The importance of fixed income in your portfolio

The portfolio of fixed income MFs comprise defined-return bearing instruments like corporate bonds, government bonds, bank certificates of deposit, corporate commercial papers, etc.
The portfolio of fixed income MFs comprise defined-return bearing instruments like corporate bonds, government bonds, bank certificates of deposit, corporate commercial papers, etc.

Summary

  • The returns from this avenue are relatively more stable than other asset categories like equity or gold.

A film becomes a hit not just because of the star but also the effort of the entire crew. Similarly, your portfolio can yield optimum results only if it is well-distributed across suitable investment avenues.

The context here is fixed income investments. It is referred to as ‘fixed income’ as there is a defined coupon (interest). The returns from this avenue are relatively more stable than other asset categories like equity or gold. The portfolio of fixed income mutual funds (MFs) comprise defined-return bearing instruments like corporate bonds, government bonds, bank certificates of deposit, corporate commercial papers, etc. However, returns from fixed income MFs do not move exactly like a straight line, but with some undulations.

For MFs, there a daily net asset value (NAV), based on which fresh investors come in and some existing investors exit. The NAV reflects the market price level for that day. Hence, on the one hand, you have the proportionate coupon (interest) for one day ‘accrued’ or added to the NAV for that day. On the other hand, there is a certain market price fluctuation. The combination of the two gives the NAV. The ‘accrual’ largely takes care of market volatilities, provided you remain invested in the fund for an adequate period and unless the market volatility is severe. The ballpark guidance for adequate time period may be taken as the portfolio maturity of the fund, which is available in the monthly factsheet.

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Investors should look at fixed income investments for its benefits, and it should form a part of every investment portfolio. The extent, say for instance 80% or 20% of the portfolio, will vary as per the requirements of the investor. There are certain advantages to be reaped from allocation to fixed income: smoother investment journey, relative stability in returns; optimum risk-adjusted returns over the investment horizon; preservation of capital particularly for senior citizens; laddering of investments (i.e.. matching the maturities with cash flow timings); better visibility on returns which allow you to plan better; and suitability for short-horizon deployments or the liquid component of the portfolio.

Given these advantages, it should form an appropriate component of every portfolio. For retail investors, MF is the preferred route for fixed income investments. The bond market is largely wholesale or institutional, where trades take place in large lots, out of reach for retail investors. MFs offer the reach and portfolio diversification. Usually conservative investors, say, senior citizens, allocate a larger component to fixed income funds, but there should be a conservative component in any portfolio.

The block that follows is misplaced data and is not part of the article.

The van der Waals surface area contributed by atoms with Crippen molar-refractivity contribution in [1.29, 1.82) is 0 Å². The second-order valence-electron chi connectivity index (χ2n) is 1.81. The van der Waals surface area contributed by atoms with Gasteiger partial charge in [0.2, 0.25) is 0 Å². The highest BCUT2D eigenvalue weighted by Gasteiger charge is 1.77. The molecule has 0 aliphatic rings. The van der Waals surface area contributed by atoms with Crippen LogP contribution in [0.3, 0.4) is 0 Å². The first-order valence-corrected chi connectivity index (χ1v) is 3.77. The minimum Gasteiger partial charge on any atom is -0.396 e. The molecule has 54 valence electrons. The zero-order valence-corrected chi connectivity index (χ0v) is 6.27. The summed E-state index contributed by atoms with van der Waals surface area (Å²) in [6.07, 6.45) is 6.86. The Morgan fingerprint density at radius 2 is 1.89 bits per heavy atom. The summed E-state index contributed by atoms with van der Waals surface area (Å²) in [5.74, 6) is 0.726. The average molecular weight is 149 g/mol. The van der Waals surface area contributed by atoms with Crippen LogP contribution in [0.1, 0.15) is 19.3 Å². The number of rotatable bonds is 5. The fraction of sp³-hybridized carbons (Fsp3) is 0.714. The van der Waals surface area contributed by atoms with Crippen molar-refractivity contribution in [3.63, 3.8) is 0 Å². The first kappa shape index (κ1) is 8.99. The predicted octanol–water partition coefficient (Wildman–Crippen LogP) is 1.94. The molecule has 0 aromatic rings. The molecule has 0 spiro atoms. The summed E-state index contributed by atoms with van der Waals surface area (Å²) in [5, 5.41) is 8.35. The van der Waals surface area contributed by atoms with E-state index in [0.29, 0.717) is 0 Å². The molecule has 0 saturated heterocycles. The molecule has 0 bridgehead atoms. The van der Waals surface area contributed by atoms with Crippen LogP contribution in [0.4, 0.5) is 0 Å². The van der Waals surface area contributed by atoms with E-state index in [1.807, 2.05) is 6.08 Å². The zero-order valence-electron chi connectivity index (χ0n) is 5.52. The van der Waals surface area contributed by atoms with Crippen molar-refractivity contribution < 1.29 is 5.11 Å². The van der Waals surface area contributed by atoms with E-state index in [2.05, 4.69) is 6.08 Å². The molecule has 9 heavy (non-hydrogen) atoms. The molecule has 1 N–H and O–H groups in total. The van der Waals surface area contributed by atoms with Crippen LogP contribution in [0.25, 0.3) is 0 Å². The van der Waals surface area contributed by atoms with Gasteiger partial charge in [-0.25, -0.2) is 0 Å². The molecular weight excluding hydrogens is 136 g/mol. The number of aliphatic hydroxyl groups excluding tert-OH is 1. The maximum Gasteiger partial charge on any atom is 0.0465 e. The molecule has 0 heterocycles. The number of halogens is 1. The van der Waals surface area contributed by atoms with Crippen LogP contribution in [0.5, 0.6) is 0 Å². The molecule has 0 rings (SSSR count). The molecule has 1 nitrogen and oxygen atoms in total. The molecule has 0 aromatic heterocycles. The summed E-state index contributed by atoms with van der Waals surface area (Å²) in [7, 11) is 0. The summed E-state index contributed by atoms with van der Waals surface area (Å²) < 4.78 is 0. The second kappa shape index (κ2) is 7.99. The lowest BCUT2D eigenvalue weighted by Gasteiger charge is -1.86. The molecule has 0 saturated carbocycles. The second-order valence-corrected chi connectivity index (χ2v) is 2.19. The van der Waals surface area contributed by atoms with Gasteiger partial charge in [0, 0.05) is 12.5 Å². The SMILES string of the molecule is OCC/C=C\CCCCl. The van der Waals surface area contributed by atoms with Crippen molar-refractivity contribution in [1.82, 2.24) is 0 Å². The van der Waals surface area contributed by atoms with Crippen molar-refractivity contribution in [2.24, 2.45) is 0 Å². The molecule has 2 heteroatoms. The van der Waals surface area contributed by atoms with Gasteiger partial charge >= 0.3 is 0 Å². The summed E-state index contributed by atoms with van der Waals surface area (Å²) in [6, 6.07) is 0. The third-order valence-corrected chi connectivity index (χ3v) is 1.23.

In the wealth accumulation phase, when the investor is, say, 40 years old, the allocation to fixed income may be 40%. That, however, depends on the extent to which the investor wants to insulate the portfolio returns from the volatility of other investments such as equity or gold. In the consolidation phase of one’s career, when the person is, say, 55 years old, it is time to gradually enhance the proportion of fixed income. If the portfolio allocation is, say, 80% to equity and 20% to fixed income, at 55-60 years, it is time to gradually move to 40% equity and 60% fixed income. In the decumulation phase, when the investor is say 70 years old, the majority component of the portfolio should be in fixed income. At this stage, it is about preservation of capital. The growth of capital is relevant, but secondary in this stage.

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Currently, we are in a sweet spot for fixed income investments. As mentioned earlier, for your returns, market price movement add (when prices move up) or take away from (when prices come down) the accrual in your fixed income fund. Interest rate and bond prices move inversely. When we expect interest rates to ease, it is an even better time to invest in fixed income funds. The major variable, inflation, is under control. In March 2024, consumer price-based inflation was 4.85%, the lowest since May 2023. The Reserve Bank of India (RBI) projects CPI inflation for the year 2024-25 at 4.5%. The CPI target for RBI is 4%, and it is projected to ease to 4% by January-March 2026. Given that our real interest rate, net of inflation, is on the higher side—RBI repo rate is at 6.5%, there is a strong probability of interest rate reduction sometime this year.

We have discussed the advantages of investment in fixed income. Currently, given the view of interest rates coming down, you can allocate slightly higher to fixed income to reap the benefit.

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Joydeep Sen is a corporate trainer (financial markets) and author.

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